The benefits of the switch to RL10C engines include cost reductions and better management of ULA's engine inventory.
"There are cetainly cost benefits to having commonality," Sowers said. "Another real benefit is being able to use the inventory of RL10B engines inherited from Boeing on both vehicles."
Boeing developed the Delta 4 rocket before merging with Lockheed Martin's Atlas program to form United Launch Alliance in 2006. Boeing had a stockpile of RL10B engines left over from canceled launches during the contraction of the commercial satellite industry in the early 2000s, plus lost contracts and delays in the readiness of military payloads.
Sowers said Aerojet Rocketdyne is converting their inventory of RL10B engines to the RL10C version to allow them to fly on either the Atlas 5 or Delta 4 rocket. The conversion permits the companies to reduce the build rate of the RL10A engine for only designated missions, such as dual-engine Centaur flights with space station crews or cargo.
The modifications include installing avionics for active propellant mixture control, a capability currently on the Atlas 5's RL10A engines but not on the Delta 4's RL10B version. The change will allow the Delta 4 to carry up to 200 pounds of additional payload on certain missions, according to a user's guide posted on ULA's website.
The RL10C also introduces a redundant dual direct spark ignition system -- a standard on the Atlas 5's RL10A engine -- to the Delta 4 rocket family.
"The original plan was to go to all RL10Cs, but when the commercial crew program came along, it had some unique requirements that drove the need to retain the RL10A capability," Sowers said.
ULA also has plans to develop a larger 5-meter (16.4-foot) diameter upper stage with two RL10C engines. Called the Advanced Common Evolved Stage, or ACES, the upper stage would have a longer lifetime in space, capable of serving as an Earth departure stage for deep space missions or as a propellant depot.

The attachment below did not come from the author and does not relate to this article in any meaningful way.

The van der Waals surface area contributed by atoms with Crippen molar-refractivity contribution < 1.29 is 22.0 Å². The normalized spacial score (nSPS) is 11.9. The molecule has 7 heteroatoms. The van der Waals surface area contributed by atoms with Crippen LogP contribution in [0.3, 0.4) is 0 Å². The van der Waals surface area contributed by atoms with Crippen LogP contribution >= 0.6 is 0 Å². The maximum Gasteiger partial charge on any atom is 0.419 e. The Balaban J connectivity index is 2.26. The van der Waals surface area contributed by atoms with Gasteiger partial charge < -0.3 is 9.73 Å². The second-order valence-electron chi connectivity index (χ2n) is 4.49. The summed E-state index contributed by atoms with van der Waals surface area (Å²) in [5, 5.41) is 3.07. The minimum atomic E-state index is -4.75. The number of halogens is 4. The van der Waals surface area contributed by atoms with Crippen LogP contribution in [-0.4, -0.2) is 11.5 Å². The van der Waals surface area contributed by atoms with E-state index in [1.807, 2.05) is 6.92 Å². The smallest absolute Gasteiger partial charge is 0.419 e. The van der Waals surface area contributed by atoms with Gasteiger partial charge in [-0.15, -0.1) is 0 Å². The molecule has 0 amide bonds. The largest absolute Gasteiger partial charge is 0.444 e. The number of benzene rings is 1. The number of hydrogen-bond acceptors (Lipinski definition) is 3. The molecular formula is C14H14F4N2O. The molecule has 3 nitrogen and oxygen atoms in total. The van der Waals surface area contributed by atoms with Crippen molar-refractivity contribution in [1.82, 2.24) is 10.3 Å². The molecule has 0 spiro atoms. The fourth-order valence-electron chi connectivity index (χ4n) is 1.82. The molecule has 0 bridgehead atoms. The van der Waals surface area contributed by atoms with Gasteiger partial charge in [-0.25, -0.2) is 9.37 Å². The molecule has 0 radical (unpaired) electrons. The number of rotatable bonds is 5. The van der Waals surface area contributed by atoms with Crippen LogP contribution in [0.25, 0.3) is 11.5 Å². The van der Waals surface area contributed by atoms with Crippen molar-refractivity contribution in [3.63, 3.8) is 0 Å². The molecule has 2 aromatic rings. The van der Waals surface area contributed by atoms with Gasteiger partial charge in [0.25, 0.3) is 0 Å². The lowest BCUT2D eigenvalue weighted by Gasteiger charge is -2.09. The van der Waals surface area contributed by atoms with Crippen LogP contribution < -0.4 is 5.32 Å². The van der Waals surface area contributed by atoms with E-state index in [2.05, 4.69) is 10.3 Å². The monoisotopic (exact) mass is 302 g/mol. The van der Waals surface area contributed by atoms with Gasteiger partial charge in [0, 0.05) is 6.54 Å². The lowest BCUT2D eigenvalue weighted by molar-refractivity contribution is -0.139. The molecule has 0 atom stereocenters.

But Sowers said the ACES development could be put on hold as Congress and the Air Force focus on building a new U.S. rocket engine to replace the Russian RD-180 engine used on the first stage of ULA's Atlas 5 rocket.
"The common upper stage is something we've been studying for years and years," Sowers said. "It's still definitely in our planning. If you asked me six months ago, I would have said the next thing we want to do in terms of upgrading our vehicles is the upper stage. Now I might say the booster engine is the next thing we need to work on."
One design feature of the upgraded ACES system is a variable-thrust hydrogen-fueled aluminum thruster. It is set for a demonstration launch in 2016. The thruster will be fed by waste gases from the upper stage's propellant tanks, which would otherwise be discarded.
Sowers said the thruster will allow the upper stage to de-orbit without devoting precious propellant reserves to do the job, removing a performance penalty.
"All the boil-off we normally have, we can run through that for a safe disposal," Sowers said. "Disposing of upper stages is becoming more and more important because of the debris and junk up there. This is a capability we're really looking forward to having on-board."